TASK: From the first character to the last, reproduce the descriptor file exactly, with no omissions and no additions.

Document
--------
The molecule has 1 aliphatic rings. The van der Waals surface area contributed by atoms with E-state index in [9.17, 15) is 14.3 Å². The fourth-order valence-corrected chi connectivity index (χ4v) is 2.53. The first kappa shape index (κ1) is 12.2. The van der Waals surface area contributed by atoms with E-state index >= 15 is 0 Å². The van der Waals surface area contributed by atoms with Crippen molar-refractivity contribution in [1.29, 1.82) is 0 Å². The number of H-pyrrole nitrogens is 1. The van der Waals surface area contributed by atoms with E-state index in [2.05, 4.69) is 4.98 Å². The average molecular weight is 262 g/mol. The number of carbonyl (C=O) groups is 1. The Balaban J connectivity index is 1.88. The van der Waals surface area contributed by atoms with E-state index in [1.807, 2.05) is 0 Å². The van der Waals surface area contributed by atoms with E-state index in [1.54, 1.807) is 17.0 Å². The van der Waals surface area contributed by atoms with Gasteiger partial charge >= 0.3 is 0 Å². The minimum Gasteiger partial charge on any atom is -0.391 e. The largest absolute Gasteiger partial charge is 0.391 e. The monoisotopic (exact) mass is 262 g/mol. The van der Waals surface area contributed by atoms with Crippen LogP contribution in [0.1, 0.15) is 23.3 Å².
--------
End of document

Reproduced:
The molecule has 1 aliphatic rings. The van der Waals surface area contributed by atoms with E-state index in [9.17, 15) is 14.3 Å². The fourth-order valence-corrected chi connectivity index (χ4v) is 2.53. The first kappa shape index (κ1) is 12.2. The van der Waals surface area contributed by atoms with E-state index >= 15 is 0 Å². The van der Waals surface area contributed by atoms with Crippen molar-refractivity contribution in [1.29, 1.82) is 0 Å². The number of H-pyrrole nitrogens is 1. The van der Waals surface area contributed by atoms with E-state index in [2.05, 4.69) is 4.98 Å². The average molecular weight is 262 g/mol. The number of carbonyl (C=O) groups is 1. The Balaban J connectivity index is 1.88. The van der Waals surface area contributed by atoms with E-state index in [1.807, 2.05) is 0 Å². The van der Waals surface area contributed by atoms with E-state index in [1.54, 1.807) is 17.0 Å². The van der Waals surface area contributed by atoms with Gasteiger partial charge >= 0.3 is 0 Å². The minimum Gasteiger partial charge on any atom is -0.391 e. The largest absolute Gasteiger partial charge is 0.391 e. The monoisotopic (exact) mass is 262 g/mol. The van der Waals surface area contributed by atoms with Crippen LogP contribution in [0.1, 0.15) is 23.3 Å².